A global community of nature enthusiasts
photographing and learning about wildlife
Magnolia grandiflora is a medium to large evergreen tree which may grow 27.5 m (90 ft) tall. It typically has a single stem (or trunk) and a pyramidal shape. The leaves are simple and broadly ovate, 12–20 cm (5–8 in) long and 6–12 cm (2–5 in) broad, with smooth margins. They are dark green, stiff and leathery, and often scurfy underneath with yellow-brown pubescence. The large, showy, lemon citronella-scented flowers are white, up to 30 cm (12 in) across and fragrant, with 6–12 petals with a waxy texture, emerging from the tips of twigs on mature trees in late spring. Flowering is followed by the rose-coloured fruit, ovoid and 7.5–10 cm (3–4 in) long and 3–5 cm (1.5–2 in) wide.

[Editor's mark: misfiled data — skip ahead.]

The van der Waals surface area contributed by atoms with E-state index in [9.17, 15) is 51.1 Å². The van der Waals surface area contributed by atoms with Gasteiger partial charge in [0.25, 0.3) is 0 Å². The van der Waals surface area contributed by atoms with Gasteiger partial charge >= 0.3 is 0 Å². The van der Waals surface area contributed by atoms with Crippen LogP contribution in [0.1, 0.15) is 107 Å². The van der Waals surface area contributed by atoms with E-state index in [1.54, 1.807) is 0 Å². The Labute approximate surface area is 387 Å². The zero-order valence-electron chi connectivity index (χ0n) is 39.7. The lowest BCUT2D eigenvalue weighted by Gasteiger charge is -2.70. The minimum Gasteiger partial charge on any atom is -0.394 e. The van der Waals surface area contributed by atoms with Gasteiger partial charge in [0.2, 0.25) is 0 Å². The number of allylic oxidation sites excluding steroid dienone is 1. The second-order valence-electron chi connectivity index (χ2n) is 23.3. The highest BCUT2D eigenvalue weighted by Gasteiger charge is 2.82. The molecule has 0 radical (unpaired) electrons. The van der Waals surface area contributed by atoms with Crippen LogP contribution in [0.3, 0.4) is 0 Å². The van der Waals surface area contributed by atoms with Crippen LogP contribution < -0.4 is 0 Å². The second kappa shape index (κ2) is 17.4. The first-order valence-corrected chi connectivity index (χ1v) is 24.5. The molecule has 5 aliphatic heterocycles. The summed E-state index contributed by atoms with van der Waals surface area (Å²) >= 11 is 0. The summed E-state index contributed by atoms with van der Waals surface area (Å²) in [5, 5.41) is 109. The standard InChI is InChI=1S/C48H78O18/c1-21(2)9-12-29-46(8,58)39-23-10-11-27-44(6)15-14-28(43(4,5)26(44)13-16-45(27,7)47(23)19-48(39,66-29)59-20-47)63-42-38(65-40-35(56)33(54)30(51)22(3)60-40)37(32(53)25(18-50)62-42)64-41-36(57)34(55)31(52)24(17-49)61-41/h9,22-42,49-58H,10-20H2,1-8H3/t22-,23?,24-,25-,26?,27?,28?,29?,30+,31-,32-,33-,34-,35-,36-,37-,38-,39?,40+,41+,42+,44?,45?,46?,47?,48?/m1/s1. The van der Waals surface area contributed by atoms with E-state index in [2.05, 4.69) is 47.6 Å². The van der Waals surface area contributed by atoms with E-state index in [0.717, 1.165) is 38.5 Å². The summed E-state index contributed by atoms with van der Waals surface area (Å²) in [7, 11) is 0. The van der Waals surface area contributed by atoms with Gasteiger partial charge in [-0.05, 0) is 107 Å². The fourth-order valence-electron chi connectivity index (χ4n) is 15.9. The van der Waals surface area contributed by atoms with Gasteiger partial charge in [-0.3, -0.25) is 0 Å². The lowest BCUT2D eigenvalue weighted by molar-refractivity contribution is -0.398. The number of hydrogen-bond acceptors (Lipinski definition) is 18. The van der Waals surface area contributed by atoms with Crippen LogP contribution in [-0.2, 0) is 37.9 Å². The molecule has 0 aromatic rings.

Magnolia grandiflora is native to the southeastern United States, from Virginia south to central Florida, and then west to eastern Texas and Oklahoma. It is found on the edges of bodies of water and swamps, in association with sweetgum (Liquidambar styraciflua), water oak (Quercus nigra), and black tupelo (Nyssa sylvatica). In more sheltered habitats, it grows as a large tree, but can be a low shrub when found on coastal dunes.